The Eleusinian Mysteries under the Christians

Following Constantine’s conversion to Christianity in AD 312, the Roman world underwent a profound religious change. The Mysteries at Eleusis were closed and the Telesterion ceased to exist at least three generations before the Parthenon. We hear of the end of Eleusis from one of our last pagan voices, Eunapius writing in the first years of the fifth century.

Julian the Apostate briefly revived pagan religions during his reign, having been initiated into the Eleusinian Mysteries in AD 355 when he was studying philosophy at Athens. Athens had by then long ceased to be anything more than a university town: the sanctuary at Eleusis had fallen into disrepair, and Julian funded some basic rebuilding. Paganism and philosophy were inseparable to him, even though this went against the orthodoxy at court. The hierophant of the day was a Neo-Platonist Julian respected, and he may have studied philosophy with. The same hierophant initiated Eunapius; although he remains anonymous, we know that his grandson was Plutarchus, one of the last heads of the Platonic Academy situated at the foot of the Acropolis. By then the pagan world was a very small one, and pagans moved in ever decreasing circles. He was also the last ever hierophant at Eleusis, and the sanctuary permanently closed during his lifetime.

Alaric’s Goths passed by Eleusis in AD 396 and are generally held responsible for the destruction of the sanctuary, although no ancient source confirms this. The excavated remains suggest a slow, deliberate dismantling of the buildings, more likely the result of an Imperial order to demolish and close the sanctuary, rather than a quick barbarian sack. The Telesterion’s final destruction was partly caused by another fire – ironic but not surprising, given the role fire played in its secret rituals. Some cults housed an undying flame, and this may well have been the case at Eleusis, given the number of times it was suffered as a result of fires.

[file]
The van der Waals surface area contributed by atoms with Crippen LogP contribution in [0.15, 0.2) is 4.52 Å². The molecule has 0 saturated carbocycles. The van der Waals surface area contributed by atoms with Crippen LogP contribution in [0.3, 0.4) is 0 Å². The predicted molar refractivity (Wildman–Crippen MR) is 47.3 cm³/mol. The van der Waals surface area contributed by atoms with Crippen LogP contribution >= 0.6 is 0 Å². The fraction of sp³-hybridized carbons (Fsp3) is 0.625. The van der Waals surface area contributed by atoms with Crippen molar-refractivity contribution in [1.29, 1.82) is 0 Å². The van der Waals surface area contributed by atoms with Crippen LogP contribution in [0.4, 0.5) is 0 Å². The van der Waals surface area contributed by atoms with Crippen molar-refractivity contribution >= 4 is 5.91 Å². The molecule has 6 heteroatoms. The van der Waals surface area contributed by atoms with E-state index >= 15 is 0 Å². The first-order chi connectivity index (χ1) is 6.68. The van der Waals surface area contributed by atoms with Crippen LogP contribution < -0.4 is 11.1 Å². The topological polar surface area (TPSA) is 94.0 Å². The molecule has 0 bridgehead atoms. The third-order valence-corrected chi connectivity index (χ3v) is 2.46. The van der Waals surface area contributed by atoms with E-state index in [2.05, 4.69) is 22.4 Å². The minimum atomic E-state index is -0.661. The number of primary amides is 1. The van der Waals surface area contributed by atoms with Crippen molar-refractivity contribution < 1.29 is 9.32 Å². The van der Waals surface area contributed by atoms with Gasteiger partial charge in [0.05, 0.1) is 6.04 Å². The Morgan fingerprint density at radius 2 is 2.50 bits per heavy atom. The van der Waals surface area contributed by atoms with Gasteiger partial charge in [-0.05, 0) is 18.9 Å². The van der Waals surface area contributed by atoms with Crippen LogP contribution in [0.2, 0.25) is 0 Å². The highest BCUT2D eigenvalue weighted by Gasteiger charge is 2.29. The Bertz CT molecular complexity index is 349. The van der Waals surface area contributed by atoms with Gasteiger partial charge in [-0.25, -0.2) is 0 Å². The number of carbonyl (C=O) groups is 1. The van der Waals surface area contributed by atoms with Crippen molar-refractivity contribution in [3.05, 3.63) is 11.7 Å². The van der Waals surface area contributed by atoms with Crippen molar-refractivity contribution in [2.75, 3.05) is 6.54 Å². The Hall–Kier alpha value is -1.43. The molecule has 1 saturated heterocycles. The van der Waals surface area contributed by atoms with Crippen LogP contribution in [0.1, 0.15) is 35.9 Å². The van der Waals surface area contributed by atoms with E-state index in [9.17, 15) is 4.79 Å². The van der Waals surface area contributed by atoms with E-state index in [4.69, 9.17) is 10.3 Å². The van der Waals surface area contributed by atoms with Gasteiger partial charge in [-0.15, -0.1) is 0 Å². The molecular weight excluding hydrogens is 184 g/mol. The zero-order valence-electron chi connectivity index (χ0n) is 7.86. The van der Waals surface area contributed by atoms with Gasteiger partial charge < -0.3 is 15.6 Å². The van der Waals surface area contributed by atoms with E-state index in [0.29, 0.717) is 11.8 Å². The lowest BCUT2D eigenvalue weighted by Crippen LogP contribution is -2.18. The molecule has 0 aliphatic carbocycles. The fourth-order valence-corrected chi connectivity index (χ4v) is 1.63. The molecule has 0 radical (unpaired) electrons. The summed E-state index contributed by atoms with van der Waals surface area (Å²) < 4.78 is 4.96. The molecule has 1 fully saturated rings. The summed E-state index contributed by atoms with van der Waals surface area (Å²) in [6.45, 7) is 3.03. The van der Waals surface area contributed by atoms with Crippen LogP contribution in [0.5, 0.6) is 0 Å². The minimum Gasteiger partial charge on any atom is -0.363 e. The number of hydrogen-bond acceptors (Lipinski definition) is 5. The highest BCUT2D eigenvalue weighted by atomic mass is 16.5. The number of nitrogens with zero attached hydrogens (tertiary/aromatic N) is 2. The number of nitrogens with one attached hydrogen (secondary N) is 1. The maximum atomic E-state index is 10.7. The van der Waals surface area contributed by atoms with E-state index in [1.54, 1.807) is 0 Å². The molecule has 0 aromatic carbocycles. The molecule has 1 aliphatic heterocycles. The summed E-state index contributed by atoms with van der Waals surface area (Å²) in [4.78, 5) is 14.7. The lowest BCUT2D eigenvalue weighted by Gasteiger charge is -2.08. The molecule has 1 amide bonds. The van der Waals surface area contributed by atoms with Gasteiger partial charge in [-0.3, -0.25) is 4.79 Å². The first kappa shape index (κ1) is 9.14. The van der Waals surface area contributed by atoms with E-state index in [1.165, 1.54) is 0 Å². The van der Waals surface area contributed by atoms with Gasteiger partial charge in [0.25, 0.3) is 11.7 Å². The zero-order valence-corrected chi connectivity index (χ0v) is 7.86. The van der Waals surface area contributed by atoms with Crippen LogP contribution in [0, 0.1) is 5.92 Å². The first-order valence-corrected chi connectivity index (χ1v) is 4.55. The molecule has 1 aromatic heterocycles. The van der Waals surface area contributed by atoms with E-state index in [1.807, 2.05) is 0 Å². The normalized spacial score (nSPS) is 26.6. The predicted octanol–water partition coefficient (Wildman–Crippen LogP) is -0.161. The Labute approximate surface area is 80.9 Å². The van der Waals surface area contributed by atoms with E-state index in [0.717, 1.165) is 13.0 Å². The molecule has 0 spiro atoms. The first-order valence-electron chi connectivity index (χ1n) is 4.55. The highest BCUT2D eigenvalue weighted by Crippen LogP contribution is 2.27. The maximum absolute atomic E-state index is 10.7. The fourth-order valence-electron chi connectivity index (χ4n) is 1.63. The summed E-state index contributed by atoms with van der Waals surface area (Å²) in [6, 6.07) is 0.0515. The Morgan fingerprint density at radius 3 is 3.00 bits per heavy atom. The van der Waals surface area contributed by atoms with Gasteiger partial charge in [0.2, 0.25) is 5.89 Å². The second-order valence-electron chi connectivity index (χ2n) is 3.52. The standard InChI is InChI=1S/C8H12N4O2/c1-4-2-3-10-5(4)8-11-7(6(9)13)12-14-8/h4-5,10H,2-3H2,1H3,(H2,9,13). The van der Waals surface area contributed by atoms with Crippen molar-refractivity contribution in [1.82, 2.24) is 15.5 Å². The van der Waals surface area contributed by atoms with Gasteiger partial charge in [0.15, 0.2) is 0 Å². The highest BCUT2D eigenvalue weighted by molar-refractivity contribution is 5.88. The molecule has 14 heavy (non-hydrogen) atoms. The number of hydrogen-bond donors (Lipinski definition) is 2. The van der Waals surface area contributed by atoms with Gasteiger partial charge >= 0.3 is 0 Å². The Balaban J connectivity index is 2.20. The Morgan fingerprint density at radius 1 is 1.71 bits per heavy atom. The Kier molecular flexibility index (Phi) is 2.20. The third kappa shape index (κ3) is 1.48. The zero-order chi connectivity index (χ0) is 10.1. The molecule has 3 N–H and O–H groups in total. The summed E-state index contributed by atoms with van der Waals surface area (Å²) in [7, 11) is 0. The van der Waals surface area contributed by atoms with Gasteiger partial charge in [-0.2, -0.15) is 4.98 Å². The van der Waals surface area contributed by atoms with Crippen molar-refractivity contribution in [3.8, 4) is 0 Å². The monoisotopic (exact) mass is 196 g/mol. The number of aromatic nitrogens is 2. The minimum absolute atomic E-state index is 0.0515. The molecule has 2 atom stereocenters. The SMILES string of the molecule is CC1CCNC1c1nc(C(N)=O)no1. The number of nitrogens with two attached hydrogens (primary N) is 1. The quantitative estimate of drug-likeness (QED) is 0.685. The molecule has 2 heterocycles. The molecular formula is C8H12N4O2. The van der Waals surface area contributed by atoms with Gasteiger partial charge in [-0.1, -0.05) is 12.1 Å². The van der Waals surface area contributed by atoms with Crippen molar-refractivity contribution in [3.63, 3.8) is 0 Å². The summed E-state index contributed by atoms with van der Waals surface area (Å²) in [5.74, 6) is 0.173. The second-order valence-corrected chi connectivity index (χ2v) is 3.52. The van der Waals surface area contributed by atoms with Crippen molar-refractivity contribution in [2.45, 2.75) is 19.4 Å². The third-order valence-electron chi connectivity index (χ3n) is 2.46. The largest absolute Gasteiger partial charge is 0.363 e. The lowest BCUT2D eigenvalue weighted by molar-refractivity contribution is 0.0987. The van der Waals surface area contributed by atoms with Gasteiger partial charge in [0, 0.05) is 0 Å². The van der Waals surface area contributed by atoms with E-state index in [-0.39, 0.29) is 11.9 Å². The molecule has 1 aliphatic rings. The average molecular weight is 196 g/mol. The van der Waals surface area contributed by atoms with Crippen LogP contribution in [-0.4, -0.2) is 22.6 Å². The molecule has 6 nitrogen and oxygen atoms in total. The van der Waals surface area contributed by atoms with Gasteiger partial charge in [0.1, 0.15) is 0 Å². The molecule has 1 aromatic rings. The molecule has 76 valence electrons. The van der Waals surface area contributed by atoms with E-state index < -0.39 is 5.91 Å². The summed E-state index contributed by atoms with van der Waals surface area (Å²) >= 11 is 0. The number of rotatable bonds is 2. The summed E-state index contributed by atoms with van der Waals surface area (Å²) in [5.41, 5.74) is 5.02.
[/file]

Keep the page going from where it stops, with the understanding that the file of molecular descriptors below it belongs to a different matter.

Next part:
This Roman funerary altar of Paulina also gives us evidence of her husband, Vettius Agorius Praetextatus, who was an initiate at Eleusis. The altar is firmly dated to A.D. 384, so he was amongst the last people initiated that we know of, probably during the time of Julian the Apostate. The Mysteries were closed down soon after.

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